Part 3 of Valuation Basics – Salaries & Wages
The biggest cost category in your P&L (Profit & Loss) will be the Salaries and Wages group. As such, it will be difficult to have a favorable practice valuation if salaries and wages are sub-optimal.
Now, let me add a big disclaimer; optimal Salaries and Wages are very subjective and dependent on the unique factors of each hospital. What is “right” for one hospital can be “wrong” for another.
Before diving in, more ground rules
- The focus will be general practice (GP) companion animal hospitals.
- For doctor compensation, I will focus on strict production pay. I am not suggesting that production only is better than salary or production with base
- Production will be assumed to follow a generic definition, delivery of services or products, at the time of client visit.
- It is assumed the correct costs/expenses are mapped to the Salaries and Wages group of the P&L. For instance, payroll taxes, employee benefits and/or health insurance costs should not be included in the Salaries and Wages group.
With all that out of the way, let’s start with what you should consider in the Salaries and Wages group.
1 – Restate owners compensation, inclusive of all their contribution/involvement in the hospital.
- Recalculate owners compensation to fair market value (FMV). My default assumption for GP owners is 22% production pay.
- Include FMV compensation for admin/practice manager work or in lieu of admin work add additional production you expect.
2 – Recognize “holes” and redundancy in the Salaries and Wages group.
- If associate or relief vets compensation does not equate to 20% production pay, include a valuation adjustment.
- If you have a part time practice manager (PM) or one not a FMV compensation, include an adjustment.
- Bookkeeping expenses typically would go away (corporate synergy), so include an adjustment to remove.
- If you have an “extra” receptionist or manager and it is already determined that in the near future there will be a reduction, include an adjustment to remove.
- Family members on the payroll, who do not have to be backfilled, can be removed with an adjustment.
3 – Review overall trend/direction of Salaries and Wages and assess whether it matches the overall plan for the hospital.
- I will intentionally skip elaborating on this point, as it will undoubtedly get misconstrued.
- You can email me if this is an area of concern.
How will the corporate consolidators treat your Salaries and Wages.
- Some consolidators are strictly Salary, so they will restate your production based compensation and adjust with a Salary.
- Some are production based. I have seen 20% production used in an LOI (Letter of Intent), and I have seen 23% production used in an LOI.
- Some will include an associate adjustment as noted above, and some will not.
- Some will include a PM adjustment as noted above, and some will not.
- Smaller consolidators will likely not consider bookkeeping a synergy, so no adjustment.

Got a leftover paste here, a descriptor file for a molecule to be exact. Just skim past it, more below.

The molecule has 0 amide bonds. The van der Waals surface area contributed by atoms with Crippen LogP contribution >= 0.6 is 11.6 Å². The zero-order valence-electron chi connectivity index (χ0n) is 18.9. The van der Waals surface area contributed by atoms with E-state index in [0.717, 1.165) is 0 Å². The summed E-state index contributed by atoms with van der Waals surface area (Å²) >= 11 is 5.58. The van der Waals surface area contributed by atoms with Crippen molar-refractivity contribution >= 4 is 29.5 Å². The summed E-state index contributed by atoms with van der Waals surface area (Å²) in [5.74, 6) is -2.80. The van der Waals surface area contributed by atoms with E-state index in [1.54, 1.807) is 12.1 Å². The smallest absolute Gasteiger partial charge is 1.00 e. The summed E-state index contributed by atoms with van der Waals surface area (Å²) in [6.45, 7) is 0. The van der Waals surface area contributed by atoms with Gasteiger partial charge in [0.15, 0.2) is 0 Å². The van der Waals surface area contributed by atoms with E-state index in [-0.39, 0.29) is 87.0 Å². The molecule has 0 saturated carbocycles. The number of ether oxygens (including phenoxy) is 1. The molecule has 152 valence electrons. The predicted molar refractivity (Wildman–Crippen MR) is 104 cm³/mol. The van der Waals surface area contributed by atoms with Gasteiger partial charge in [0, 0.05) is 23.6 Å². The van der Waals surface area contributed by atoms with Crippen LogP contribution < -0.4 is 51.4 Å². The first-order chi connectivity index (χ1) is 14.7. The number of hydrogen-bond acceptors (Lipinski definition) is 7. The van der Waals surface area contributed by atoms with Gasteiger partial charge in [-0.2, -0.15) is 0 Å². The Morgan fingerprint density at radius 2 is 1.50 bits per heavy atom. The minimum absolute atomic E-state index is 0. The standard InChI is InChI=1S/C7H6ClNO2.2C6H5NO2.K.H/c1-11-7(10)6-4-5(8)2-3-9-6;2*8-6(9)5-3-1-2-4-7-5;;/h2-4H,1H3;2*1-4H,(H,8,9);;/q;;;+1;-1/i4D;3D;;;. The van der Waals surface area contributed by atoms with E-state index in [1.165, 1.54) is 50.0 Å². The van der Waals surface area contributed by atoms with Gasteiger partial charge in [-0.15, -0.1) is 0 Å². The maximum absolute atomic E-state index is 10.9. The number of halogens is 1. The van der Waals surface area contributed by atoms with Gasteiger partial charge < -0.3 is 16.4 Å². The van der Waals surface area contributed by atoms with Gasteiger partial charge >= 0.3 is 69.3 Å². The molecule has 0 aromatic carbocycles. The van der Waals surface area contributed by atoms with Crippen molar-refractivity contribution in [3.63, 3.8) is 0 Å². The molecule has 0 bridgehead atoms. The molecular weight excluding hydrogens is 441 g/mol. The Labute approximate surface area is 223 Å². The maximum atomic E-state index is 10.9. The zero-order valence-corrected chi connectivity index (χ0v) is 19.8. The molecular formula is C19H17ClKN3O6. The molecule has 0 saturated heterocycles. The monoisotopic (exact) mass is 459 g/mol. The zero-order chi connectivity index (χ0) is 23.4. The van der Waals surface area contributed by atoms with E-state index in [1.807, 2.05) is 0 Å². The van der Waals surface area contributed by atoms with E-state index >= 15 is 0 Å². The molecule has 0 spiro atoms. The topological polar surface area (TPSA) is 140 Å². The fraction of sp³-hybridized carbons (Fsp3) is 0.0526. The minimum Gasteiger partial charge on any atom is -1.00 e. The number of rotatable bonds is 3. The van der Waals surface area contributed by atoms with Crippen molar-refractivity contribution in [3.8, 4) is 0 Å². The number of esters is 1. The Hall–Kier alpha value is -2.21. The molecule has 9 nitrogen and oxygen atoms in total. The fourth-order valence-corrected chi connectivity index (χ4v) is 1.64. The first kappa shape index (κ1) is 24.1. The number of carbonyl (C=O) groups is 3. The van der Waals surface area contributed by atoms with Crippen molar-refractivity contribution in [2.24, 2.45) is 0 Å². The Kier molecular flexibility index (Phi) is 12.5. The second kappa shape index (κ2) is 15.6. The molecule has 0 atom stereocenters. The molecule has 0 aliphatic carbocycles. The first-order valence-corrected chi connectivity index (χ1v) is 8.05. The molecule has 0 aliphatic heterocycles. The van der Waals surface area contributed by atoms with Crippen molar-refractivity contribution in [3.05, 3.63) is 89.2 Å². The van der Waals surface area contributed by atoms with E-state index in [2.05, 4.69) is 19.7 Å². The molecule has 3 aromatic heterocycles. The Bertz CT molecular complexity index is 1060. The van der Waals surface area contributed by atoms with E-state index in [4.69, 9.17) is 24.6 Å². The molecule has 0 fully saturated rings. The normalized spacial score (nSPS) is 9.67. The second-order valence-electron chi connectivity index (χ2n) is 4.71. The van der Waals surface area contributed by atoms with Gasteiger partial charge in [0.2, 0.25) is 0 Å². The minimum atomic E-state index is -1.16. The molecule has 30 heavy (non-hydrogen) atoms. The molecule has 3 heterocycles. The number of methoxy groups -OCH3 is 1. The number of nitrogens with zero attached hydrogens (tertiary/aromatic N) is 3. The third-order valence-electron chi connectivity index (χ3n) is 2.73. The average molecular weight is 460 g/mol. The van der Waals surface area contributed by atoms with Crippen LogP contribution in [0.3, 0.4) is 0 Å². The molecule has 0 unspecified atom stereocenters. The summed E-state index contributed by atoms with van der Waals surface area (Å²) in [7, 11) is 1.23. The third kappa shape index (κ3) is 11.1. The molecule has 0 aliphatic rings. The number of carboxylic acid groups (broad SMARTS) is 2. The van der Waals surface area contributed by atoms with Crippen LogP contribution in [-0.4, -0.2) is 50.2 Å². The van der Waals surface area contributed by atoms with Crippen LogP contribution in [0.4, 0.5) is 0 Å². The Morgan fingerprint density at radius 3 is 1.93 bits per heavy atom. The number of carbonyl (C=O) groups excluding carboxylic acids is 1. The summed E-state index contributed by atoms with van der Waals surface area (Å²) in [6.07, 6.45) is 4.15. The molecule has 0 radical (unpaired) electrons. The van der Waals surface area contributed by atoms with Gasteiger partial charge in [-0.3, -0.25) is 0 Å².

- How production is defined will vary by consolidator, hence your production based compensation can vary depending on the consolidator.
What you should do next to be proactive and ensure the best possible outcome in your practice valuation.
- Changing direction in Salaries and Wages takes time, so give yourself enough time to realize the change.
- If you are not reviewing your P&L at least monthly, you are not doing yourself any favors.
- Adjustments in Salaries and Wages group will change the statutory benefits (payroll tax + workers comp) for the hospital. Don’t forget to include an adjustment for those category changes.
- Boarded specialist production pay will start at 25%, and can go up from there.
- Specialty & Emergency hospitals will have significantly higher Salaries and Wages compared to GP hospitals, but it will offset with lower COGS.
- If you are considering production with guaranteed base forms of compensation…please consider it thoroughly as there are many layers and nuances.
Every hospital has unique tangible and intangible variables like location, service mix, people/culture, client base, and many other factors that makes your hospital unique. Each consolidator is equally unique. Salaries and Wages are one part of a bigger puzzle called a practice valuation, which is just one variable in the broader ecosystem of the veterinary consolidator market. It is not a one size fits all. To realize the best outcome you will have to find the right match. You have #VCA the market leader and Sean Hayes ready to help. Steve Ager at #NVA, ready to take over the #1 spot and also someone I consider a mentor. But maybe Dr. George Robinson at #Heartland Veterinary Partners will impress you the most, or a dear friend Ana Good at #Mission Veterinary Partners perhaps will make the best offer, or Trent Homec another old friend at #Pathway, or my friends at #Rarebreed and Daniel Espinal will be the best fit, or Eyal Cohen at #Veterinary Care Group, or Len Podolsky at #EverVet Partners. I will stop here, as I am off topic.
Next week we will cover the Facilities & Rent group in the P&L and perhaps continue my consolidator list.